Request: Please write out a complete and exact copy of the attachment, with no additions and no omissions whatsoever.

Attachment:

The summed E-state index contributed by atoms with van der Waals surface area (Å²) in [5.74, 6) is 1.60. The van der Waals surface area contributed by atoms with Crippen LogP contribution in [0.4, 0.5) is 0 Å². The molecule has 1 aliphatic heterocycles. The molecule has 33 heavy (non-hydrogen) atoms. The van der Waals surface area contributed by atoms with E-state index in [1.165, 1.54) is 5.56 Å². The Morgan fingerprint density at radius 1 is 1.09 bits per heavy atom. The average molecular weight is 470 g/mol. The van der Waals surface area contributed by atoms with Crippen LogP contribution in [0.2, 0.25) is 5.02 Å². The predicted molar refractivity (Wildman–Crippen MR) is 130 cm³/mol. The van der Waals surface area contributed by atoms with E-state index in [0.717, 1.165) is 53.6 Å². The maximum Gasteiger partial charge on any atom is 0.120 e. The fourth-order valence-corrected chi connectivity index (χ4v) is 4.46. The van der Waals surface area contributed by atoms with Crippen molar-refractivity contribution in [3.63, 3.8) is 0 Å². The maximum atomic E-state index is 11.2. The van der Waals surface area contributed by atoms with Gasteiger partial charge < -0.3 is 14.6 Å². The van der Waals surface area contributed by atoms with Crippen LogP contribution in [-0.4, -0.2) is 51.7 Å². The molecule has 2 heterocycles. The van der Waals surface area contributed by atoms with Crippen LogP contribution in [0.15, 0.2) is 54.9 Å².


The summed E-state index contributed by atoms with van der Waals surface area (Å²) in [5.74, 6) is 1.60. The van der Waals surface area contributed by atoms with Crippen LogP contribution in [0.4, 0.5) is 0 Å². The molecule has 1 aliphatic heterocycles. The molecule has 33 heavy (non-hydrogen) atoms. The van der Waals surface area contributed by atoms with E-state index in [1.165, 1.54) is 5.56 Å². The Morgan fingerprint density at radius 1 is 1.09 bits per heavy atom. The average molecular weight is 470 g/mol. The van der Waals surface area contributed by atoms with Crippen LogP contribution in [0.2, 0.25) is 5.02 Å². The predicted molar refractivity (Wildman–Crippen MR) is 130 cm³/mol. The van der Waals surface area contributed by atoms with E-state index in [0.717, 1.165) is 53.6 Å². The maximum Gasteiger partial charge on any atom is 0.120 e. The fourth-order valence-corrected chi connectivity index (χ4v) is 4.46. The van der Waals surface area contributed by atoms with Crippen molar-refractivity contribution in [3.63, 3.8) is 0 Å². The maximum atomic E-state index is 11.2. The van der Waals surface area contributed by atoms with Gasteiger partial charge < -0.3 is 14.6 Å². The van der Waals surface area contributed by atoms with Crippen LogP contribution in [-0.4, -0.2) is 51.7 Å². The molecule has 2 heterocycles. The van der Waals surface area contributed by atoms with Crippen LogP contribution in [0.15, 0.2) is 54.9 Å².